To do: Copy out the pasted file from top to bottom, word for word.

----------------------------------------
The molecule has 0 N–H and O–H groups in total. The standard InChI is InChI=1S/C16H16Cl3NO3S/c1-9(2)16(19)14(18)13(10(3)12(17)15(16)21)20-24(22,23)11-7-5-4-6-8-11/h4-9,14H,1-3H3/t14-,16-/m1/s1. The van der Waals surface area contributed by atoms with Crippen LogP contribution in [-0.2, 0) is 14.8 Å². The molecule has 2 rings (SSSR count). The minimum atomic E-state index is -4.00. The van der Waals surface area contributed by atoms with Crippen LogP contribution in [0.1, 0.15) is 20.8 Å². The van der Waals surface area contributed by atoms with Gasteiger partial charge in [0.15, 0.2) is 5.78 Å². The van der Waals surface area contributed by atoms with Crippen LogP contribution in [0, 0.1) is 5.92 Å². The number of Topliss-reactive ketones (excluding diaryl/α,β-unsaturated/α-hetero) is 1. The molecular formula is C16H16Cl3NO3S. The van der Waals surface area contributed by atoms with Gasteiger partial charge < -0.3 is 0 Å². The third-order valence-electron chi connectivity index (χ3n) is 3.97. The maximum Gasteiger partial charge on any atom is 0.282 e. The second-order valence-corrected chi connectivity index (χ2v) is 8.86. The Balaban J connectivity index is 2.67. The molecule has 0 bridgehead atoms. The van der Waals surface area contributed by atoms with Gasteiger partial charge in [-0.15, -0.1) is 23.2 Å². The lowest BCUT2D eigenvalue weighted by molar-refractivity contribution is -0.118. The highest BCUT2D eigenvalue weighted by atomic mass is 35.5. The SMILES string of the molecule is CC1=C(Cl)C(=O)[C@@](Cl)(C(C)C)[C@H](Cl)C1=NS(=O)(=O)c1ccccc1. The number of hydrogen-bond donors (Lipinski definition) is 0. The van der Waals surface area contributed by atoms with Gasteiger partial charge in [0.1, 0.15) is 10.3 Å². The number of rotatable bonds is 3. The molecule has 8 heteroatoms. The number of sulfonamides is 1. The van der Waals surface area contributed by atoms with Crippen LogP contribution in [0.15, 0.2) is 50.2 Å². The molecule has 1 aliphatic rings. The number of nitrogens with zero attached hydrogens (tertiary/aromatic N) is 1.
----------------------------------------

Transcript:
The molecule has 0 N–H and O–H groups in total. The standard InChI is InChI=1S/C16H16Cl3NO3S/c1-9(2)16(19)14(18)13(10(3)12(17)15(16)21)20-24(22,23)11-7-5-4-6-8-11/h4-9,14H,1-3H3/t14-,16-/m1/s1. The van der Waals surface area contributed by atoms with Crippen LogP contribution in [-0.2, 0) is 14.8 Å². The molecule has 2 rings (SSSR count). The minimum atomic E-state index is -4.00. The van der Waals surface area contributed by atoms with Crippen LogP contribution in [0.1, 0.15) is 20.8 Å². The van der Waals surface area contributed by atoms with Gasteiger partial charge in [0.15, 0.2) is 5.78 Å². The van der Waals surface area contributed by atoms with Crippen LogP contribution in [0, 0.1) is 5.92 Å². The number of Topliss-reactive ketones (excluding diaryl/α,β-unsaturated/α-hetero) is 1. The molecular formula is C16H16Cl3NO3S. The van der Waals surface area contributed by atoms with Gasteiger partial charge < -0.3 is 0 Å². The third-order valence-electron chi connectivity index (χ3n) is 3.97. The maximum Gasteiger partial charge on any atom is 0.282 e. The second-order valence-corrected chi connectivity index (χ2v) is 8.86. The Balaban J connectivity index is 2.67. The molecule has 0 bridgehead atoms. The van der Waals surface area contributed by atoms with Gasteiger partial charge in [-0.15, -0.1) is 23.2 Å². The lowest BCUT2D eigenvalue weighted by molar-refractivity contribution is -0.118. The highest BCUT2D eigenvalue weighted by atomic mass is 35.5. The SMILES string of the molecule is CC1=C(Cl)C(=O)[C@@](Cl)(C(C)C)[C@H](Cl)C1=NS(=O)(=O)c1ccccc1. The number of hydrogen-bond donors (Lipinski definition) is 0. The van der Waals surface area contributed by atoms with Gasteiger partial charge in [0.1, 0.15) is 10.3 Å². The number of rotatable bonds is 3. The molecule has 8 heteroatoms. The number of sulfonamides is 1. The van der Waals surface area contributed by atoms with Crippen LogP contribution in [0.15, 0.2) is 50.2 Å². The molecule has 1 aliphatic rings. The number of nitrogens with zero attached hydrogens (tertiary/aromatic N) is 1.